I have been a teacher for 29 years, a Headteacher for 14 years and, at the age of 53, this much I know about how, as school leaders, we have to solve the recruitment crisis ourselves.
No more blame game. It would be easy to bewail the fact that the teacher recruitment figures are down by a third on last year, but I don’t see the point. I have already written at length about the teacher recruitment crisis and concluded that help from government to address the problem is unlikely to be forthcoming. What we have to do is help ourselves. And one of the things School leaders have to do is address the teacher workload issue.
Senior Leaders can choose the culture they create in their schools. We have to stop implementing policies which make the life of a full-time classroom teacher unbearable. Before any policy decision is made, ask three simple questions:
- Is this new policy primarily concerned with improving students’ progress?
- Have we got compelling evidence of the effectiveness of this new policy?
- Will this new policy add to the workload of full-time classroom teachers?
If your answers are YES; YES; NO, in that order, you should then consult with colleagues about implementing the policy. If the answer to the final question is YES, then identify what you stop doing as a school if you want to pursue the implementation of the new policy.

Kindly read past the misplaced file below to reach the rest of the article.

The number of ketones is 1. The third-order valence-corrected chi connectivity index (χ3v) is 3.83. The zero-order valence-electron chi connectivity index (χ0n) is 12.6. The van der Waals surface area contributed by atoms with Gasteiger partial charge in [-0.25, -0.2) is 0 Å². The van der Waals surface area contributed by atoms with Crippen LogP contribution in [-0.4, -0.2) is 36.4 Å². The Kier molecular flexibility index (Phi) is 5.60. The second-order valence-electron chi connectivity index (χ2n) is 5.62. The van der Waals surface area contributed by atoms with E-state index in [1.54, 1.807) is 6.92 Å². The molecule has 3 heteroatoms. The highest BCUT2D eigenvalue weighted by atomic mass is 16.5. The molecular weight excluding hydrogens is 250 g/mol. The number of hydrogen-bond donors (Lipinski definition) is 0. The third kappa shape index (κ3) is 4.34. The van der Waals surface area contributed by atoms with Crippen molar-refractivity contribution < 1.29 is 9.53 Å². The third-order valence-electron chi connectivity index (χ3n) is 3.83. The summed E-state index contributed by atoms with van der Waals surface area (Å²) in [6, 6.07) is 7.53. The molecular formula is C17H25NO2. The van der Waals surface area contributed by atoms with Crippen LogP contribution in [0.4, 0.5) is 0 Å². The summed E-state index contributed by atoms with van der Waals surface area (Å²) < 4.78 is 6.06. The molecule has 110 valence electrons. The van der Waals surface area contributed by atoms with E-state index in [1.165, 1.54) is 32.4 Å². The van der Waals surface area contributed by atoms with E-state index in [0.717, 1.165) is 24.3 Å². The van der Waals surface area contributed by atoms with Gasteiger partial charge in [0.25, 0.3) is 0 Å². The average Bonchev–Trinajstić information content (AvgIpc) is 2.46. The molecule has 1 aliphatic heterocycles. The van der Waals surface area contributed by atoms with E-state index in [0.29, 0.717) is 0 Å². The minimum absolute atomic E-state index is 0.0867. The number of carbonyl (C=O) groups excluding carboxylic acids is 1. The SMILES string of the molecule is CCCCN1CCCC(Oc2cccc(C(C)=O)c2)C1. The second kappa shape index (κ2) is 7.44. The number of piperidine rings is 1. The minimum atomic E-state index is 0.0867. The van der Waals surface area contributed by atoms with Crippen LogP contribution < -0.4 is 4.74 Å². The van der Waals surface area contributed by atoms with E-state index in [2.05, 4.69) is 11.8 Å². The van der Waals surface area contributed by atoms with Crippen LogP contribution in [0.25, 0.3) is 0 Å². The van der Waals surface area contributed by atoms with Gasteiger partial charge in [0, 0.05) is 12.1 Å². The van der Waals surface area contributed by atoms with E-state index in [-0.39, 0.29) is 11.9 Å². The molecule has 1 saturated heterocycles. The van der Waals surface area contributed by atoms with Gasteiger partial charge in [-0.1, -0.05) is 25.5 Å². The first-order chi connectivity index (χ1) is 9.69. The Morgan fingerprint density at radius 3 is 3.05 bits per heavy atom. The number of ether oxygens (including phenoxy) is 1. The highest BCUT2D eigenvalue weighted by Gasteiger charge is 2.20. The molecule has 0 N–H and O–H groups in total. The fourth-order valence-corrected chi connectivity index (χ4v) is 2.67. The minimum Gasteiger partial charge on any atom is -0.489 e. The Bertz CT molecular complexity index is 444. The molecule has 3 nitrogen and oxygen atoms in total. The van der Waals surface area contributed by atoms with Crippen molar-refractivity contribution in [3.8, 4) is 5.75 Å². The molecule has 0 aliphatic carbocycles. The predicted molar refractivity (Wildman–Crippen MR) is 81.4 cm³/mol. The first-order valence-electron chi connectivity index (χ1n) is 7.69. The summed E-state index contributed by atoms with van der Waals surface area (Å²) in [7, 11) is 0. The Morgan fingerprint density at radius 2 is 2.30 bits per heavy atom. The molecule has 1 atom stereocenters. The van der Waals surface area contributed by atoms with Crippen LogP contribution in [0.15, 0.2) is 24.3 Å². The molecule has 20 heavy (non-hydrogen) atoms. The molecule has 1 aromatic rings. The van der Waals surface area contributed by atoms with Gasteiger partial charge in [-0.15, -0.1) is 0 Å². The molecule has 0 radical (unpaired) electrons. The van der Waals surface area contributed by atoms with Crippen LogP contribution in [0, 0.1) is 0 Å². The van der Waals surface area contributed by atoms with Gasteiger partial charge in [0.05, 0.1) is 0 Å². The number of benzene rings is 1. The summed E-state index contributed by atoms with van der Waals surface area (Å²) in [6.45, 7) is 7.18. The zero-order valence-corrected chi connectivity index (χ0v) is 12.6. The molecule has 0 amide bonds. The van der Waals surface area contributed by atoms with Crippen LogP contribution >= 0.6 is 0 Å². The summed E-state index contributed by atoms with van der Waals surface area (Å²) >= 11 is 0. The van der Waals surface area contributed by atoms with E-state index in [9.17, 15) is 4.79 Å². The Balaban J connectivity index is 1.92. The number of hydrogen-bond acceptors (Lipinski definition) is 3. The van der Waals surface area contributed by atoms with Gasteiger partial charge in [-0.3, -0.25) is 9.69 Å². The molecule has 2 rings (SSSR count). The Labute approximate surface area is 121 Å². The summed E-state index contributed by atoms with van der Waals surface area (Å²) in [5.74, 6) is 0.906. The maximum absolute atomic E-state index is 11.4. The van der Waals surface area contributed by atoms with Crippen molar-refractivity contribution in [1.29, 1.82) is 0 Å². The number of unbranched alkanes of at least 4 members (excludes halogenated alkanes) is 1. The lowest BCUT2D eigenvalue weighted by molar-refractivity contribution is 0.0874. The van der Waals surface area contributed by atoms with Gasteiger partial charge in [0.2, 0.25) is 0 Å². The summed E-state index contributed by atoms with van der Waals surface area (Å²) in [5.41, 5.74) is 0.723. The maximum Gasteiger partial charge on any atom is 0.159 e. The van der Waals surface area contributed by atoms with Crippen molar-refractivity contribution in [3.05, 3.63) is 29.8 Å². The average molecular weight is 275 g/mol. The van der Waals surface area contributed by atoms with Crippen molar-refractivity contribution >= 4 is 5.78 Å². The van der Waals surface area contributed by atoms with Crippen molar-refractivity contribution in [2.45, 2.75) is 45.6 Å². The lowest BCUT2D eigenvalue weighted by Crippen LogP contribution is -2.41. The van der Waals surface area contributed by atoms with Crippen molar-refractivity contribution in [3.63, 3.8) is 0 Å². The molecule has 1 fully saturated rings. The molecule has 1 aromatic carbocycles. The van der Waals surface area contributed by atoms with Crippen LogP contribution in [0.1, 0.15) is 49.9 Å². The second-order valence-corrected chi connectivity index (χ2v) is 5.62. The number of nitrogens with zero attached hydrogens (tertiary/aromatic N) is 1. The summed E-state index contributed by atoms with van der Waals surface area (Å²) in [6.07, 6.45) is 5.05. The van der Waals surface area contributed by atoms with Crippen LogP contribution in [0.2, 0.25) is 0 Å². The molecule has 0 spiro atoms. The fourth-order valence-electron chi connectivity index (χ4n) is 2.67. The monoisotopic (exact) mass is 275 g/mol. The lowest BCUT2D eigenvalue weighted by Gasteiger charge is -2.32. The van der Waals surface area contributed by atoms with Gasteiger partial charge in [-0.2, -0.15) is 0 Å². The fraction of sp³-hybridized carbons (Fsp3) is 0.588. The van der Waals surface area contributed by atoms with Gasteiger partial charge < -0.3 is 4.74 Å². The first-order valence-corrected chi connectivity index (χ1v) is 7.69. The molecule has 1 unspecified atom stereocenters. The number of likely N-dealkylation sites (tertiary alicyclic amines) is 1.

Remember the joy of the job. Geoff Barton published a great piece yesterday about reclaiming ‘the career of teaching for what it can be’, of remembering to value ‘the arts, the sport, the modern foreign languages, the extra-curricular experiences that will help our young human beings to become ever more distinctively human’. Geoff’s rallying cry is no flimsy, liberal nonsense; the essence of what Geoff says is at the heart of the solution to the recruitment crisis. If we, as school leaders, cannot make teaching an attractive, deeply satisfying, joyful job then our children will never have in front of them the high quality teachers they deserve.